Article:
5. Coeliac disease doesn’t just cause digestive distress: The most commonly known symptoms of CD include gas, bloating, gut cramps and altered bowel movements etc. However, long-term, unchecked CD can lead to a whole host of issues, including (but not limited to), malnutrition, lactose intolerance, osteoporosis, infertility and even an increased risk of certain cancers. It’s definitely advisable to rule CD in or out and hopefully reduce your risk of developing one of the possible secondary health issues by following a strict gluten free diet with medical assistance as required.
    .
  6. Save money on healthcare: In some countries, only certain medical tests are covered by Medicare (or the equivalent) or private health insurance. Chances are that you are more likely to be financially covered for a science-based diagnostic test for CD than you are for any alternative-medicine-based tests, so why not try the standard tests first and see where they get you, before going down the potentially more expensive route. A proper medical diagnosis of CD (or any other food related illness) might also mean that your school/college/university has to provide you with suitable foods, saving you money and time on meals that you might otherwise have to prepare for yourself and bring from home.
    .
  7. Save money on unnecessary gluten free products: If you compared the grocery bills of two people who ate the same diet, except one of those people bought gluten free versions of the processed foods (bread, cereals, pasta, sauces, cookies etc), you will find that the gluten free person spends quite a bit more. If you don’t have a medical reason for buying gluten/wheat free products, you will save a decent amount of your weekly grocery bill by buying the normal versions of the products. This goes for FODMAPs, too, though we aren’t at the point of being a fad diet and most people are still finding out about it from their doctors/dietitians etc.
    .
  8. Just because it’s gluten free, doesn’t mean it’s healthy: Is a doughnut healthy? Not in my eyes. Is a gluten free doughnut automatically healthier? Definitely not. If you eliminate gluten by eliminating processed gluten-full foods and replace them with gluten free whole foods and the occasional gluten free grain like rice or corn then yes, your diet will likely be healthier than before. However, if you just replace your bagels and cupcakes with a gluten free version, you are doing nothing for your non-gluten-related overall health.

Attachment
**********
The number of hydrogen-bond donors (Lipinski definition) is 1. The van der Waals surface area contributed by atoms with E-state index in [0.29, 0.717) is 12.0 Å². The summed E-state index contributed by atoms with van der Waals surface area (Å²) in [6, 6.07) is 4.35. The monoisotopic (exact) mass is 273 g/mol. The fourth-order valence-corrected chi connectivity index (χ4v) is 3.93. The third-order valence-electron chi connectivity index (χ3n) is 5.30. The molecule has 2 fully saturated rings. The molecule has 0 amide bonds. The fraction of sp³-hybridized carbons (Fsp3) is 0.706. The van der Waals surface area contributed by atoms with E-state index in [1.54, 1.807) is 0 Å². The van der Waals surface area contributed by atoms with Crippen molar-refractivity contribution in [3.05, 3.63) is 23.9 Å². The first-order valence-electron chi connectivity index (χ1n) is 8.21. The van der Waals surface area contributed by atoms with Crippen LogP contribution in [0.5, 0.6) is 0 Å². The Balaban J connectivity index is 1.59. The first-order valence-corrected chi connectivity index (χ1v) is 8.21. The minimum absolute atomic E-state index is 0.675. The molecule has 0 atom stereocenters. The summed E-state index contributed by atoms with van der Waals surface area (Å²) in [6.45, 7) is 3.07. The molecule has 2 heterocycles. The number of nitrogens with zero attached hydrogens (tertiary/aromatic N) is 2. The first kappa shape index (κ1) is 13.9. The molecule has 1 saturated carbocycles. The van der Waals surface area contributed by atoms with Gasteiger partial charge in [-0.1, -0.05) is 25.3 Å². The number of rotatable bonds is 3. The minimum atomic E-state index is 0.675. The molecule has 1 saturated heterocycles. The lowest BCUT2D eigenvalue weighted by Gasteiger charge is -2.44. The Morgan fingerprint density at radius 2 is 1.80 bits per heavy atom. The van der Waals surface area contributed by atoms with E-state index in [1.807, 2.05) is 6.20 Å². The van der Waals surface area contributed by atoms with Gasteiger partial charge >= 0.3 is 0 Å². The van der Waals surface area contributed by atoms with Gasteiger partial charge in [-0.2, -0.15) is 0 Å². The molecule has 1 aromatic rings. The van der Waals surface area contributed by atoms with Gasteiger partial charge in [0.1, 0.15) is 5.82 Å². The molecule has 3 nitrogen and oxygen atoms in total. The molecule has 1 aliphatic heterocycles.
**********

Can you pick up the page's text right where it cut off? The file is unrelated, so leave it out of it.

.
  9. Social acceptance: It’s unfortunate but many people will judge those who are self diagnosed or follow what they perceive to be a fad diet. I try to educate waiters about fructose malabsorption and the fructans in wheat (if they ask, of course) when I order a gluten free meal – partly because I want to spread awareness of fructose malabsorption and FODMAPs but also because I want to distinguish myself from those who do follow “gluten free” as a fad diet and have my dietary requests taken seriously. It’s sad that I need to do this but necessary, which I’ll explain in #10.
    .
  10. Food safety and cross contamination: As I mentioned in #9, wait or kitchen staff (or, sadly, even family members) might take it upon themselves to decide exactly how gluten free your meal must be. If you don’t have a formal diagnosis of CD or NCGS from your doctor, these people are more likely to slack off with the meal prep safety and feed you contaminated food, which will ultimately affect your health and wellness. This unfortunately goes for many food intolerances, even nut allergies!

Fad gluten free (or anything-free) diets are a pet peeve of mine. I try not to be too zealous about certain things in life – I don’t want to annoy friends of mine who are not interested in digestive health, after all – but when it comes to “going gluten free” on a whim, I can’t always hold my tongue. To my friends and family, I do apologise. To my readers, though, I feel it’s something that should be put out on the internet again and again, to make as many people as possible aware of the dangers of uneducated dieting.

This article is written for educational purposes only and is not intended to replace a proper medical assessment. Please run anything written here past your own health care practitioner to make sure it is the right course of action for you.

How to Manage your Irritable Bowel Syndrome with the Low FODMAP Diet